Sandra Eggers

Denny Hatch is the author of six books on marketing and four novels, and is a direct marketing writer, designer and consultant. His latest book is “Write Everything Right!” Visit him at dennyhatch.com.

Readers Respond to “Book Pirates!” published July 18, 2006, which discussed Kessinger Publishing’s copyright theft. A fine depiction of your copyright problem. Since the damages occurred where you live, how about filing for the max in small claims court—separately—against all parties involved. That way they have to show up in your local court, without lawyers and at the mercy of your neighborhood judge. Subpoena their records relevant to the infringements. If they don’t supply them, they lose. Very unlikely they’ll want to show up and, if not, they lose. You can usually collect via local sheriffs or similar. My guess is that you’ll get some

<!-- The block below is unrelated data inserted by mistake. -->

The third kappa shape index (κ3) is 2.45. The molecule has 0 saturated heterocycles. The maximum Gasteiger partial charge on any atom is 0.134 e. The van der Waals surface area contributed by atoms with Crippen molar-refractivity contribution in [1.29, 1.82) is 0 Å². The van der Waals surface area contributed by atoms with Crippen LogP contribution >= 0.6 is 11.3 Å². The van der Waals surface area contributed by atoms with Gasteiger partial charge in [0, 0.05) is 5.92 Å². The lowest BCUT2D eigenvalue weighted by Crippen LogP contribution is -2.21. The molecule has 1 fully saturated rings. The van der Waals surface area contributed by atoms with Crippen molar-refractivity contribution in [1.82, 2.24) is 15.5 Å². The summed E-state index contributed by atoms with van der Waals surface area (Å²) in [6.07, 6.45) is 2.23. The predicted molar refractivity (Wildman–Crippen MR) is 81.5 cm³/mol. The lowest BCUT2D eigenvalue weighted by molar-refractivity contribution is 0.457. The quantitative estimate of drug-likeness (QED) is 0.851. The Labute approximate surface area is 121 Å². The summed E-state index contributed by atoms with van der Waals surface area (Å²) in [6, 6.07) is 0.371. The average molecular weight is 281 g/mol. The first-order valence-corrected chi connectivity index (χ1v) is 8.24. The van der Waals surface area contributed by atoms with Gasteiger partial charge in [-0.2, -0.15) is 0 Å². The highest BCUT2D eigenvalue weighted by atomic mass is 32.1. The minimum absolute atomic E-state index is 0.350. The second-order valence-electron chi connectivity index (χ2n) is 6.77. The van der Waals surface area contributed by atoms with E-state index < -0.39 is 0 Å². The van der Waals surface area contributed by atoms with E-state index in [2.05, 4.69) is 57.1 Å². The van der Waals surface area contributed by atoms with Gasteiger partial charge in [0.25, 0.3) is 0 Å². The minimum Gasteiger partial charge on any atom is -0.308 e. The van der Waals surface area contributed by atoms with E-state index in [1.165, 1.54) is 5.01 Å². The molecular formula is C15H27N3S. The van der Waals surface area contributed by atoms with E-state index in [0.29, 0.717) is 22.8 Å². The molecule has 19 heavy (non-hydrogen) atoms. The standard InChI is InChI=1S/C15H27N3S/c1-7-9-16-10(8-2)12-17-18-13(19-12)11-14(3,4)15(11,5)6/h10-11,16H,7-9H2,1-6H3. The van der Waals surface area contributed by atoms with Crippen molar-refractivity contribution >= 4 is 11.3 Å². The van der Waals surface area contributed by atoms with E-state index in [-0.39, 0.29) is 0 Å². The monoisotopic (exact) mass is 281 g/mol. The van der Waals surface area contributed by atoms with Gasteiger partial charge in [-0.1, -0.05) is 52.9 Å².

Note: Denny Hatch personally replies to all correspondence. Readers respond to “When a Marketer Breaks All the Rules” published June 1, 2006, which described a mailing piece that featured a car and test drive, but was really offering digital printing. Beyond your excellent points that this piece—for a generous and presumably effective offer—misses the mark with misguided creative and poor copy, the logic even within the piece itself is inconsistent. People shopping for “high performance,” in a car aren’t usually too concerned about price. So the word “affordable” in the headline is a bad choice, because most people don’t associate that with something that for

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